Friday, November 19, 2010

Brand Definitions and a Few More Thoughts...


Many of you have left really interesting thoughts on "brands" and "branding."  I'll be honest, I've been thinking about this all day and am really not sure I have anything new or relevant to add.  
Here were some comments today that really I appreciated and really made me think:
From J.H.:
Go behind the corporate usage and you get to the really offensive aspect of the term. It derives from cattle branding—the sear and sizzle of ownership. Poetry can't be owned; not even its creators own it! To me that's the freedom of art: a freedom from market-mindedness and all the branding it involves. Although, I suppose, some artists do devolve into a brand (Warhol? Ashbery?), while others (Picasso, Yeats) keep refusing the brand by reinventing themselves. It's a talent cattle only wish they had!
~
From M.W.:
If I am a box of soap on a shelf, sure I want everyone to see me – to stand out – to be the one people go to in spite of the fact that Cheer is right next to me. . .But I’m not a box of soap. And yes there are plenty of other poets around. I’m not trying to put them down. I don’t want to bury the competition. I don’t need to do that to be a poet or any artist. In fact, I think of the arts as sort of the “anti-brand” because we really need others for the arts to flourish. 
~
From P.D:
You're exactly right about word choice. People who know how to manipulate consumers use the word "brand" to describe a saleable product; they know what it implies. Using it implies ownership and commodity, a selling point.

Word choice is important and, almost always, deliberate.

In the army, the word Soldier is slowly being supplanted with Warrior, a deliberate word choice used to announce the birth of a warrior class in the United States, really previously unknown in this country.

Whatever anyone says, the word "brand" implies something to be bought, sold, traded, created to make a profit.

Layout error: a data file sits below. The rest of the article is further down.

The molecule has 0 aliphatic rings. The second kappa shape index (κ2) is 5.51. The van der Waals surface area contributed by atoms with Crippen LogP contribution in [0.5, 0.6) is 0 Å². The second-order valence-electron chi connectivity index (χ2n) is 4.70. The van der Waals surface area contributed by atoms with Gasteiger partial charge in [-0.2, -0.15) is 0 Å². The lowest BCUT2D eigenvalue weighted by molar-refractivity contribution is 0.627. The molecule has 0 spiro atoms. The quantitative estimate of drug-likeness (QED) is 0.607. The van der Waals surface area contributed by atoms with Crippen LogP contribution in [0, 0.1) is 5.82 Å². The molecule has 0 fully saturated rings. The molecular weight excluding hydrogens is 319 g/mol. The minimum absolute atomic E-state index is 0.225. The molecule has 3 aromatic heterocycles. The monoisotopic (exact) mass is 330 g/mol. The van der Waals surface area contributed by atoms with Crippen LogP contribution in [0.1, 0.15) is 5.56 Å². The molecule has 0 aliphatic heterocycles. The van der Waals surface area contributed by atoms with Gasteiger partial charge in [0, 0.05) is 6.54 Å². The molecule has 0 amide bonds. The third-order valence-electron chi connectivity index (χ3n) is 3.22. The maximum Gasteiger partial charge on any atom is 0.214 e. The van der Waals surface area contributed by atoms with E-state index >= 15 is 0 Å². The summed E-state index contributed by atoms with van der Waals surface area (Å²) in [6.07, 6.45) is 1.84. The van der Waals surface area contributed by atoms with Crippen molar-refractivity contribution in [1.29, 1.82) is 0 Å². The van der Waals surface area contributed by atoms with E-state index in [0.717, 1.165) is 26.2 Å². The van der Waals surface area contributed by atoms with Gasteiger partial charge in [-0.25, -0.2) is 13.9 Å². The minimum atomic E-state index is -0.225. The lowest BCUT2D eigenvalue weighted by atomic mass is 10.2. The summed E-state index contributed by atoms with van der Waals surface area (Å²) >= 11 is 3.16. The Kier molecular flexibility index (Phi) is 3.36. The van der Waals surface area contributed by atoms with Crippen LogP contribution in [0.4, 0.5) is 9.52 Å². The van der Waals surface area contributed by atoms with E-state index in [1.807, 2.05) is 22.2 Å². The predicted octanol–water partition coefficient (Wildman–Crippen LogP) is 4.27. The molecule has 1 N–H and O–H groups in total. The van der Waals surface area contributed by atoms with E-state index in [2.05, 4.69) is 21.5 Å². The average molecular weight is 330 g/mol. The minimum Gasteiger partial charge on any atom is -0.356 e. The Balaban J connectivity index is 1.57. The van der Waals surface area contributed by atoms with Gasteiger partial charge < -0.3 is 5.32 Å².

~
From K.K.:
This is what strikes me wrong about branding the artist: humans are not solely consumers. The dominant culture tell us that we can purchase our individuality through the mass market. But the problem with the mass market is the same as ever: it can only deal in large swaths, the broad strokes of humanity. Consumers are one dimensional-- all that matters about them is that they buy your stuff. Branding is about manipulating both your product and the consumer for profit.

Art, however, is the antidote to the enormous pressure to see people as simply market forces interacting. Art deals in particulars-- the exceptions, the quirks, the surprises that make us human. Art-- both its making and its receiving--is about what makes people valuable in themselves: what we can make and how we can be moved in ways that connect us, strange and individual though we are, to ourselves and the world around us. 
~
From C.K.
We were specifically talking about branding ourselves. I don't like the term either, but if you are going to sell any books beyond your sphere (family, friends, colleagues), you are going to have to "get your name out there." That's what branding means to me.
~
From L:

I do not mind branding that much. I like it. I think it can be a very creative process and much fun. The thing is that indeed the word does not really work for artists. It was created to work for companies and products, and it suggests an illusion, a made-up identity attributed to a thing for commercial purposes. That is of course not valid for human beings and even less for artists, who are all very strong individualists, have very specific personal styles. The only thing is that they need to make this individual style known, recognized, associated with their name. Which is needed, especially in this world where the consumers of art are exposed to so much and have so much to choose from. You need to help your audience find you, that's all. That's how I see it.
~
From J.G.:

It is a fact that nowadays, having a blog and a Facebook id and a web site presence mean you have already created a Kelli Agodon "brand" whether you like it or not or use that word or not. There is an entity that people think about, maybe even a specific kind of writing that they think about, when they think of you. (Not friends and family, but those who only know about you.)

~
From C.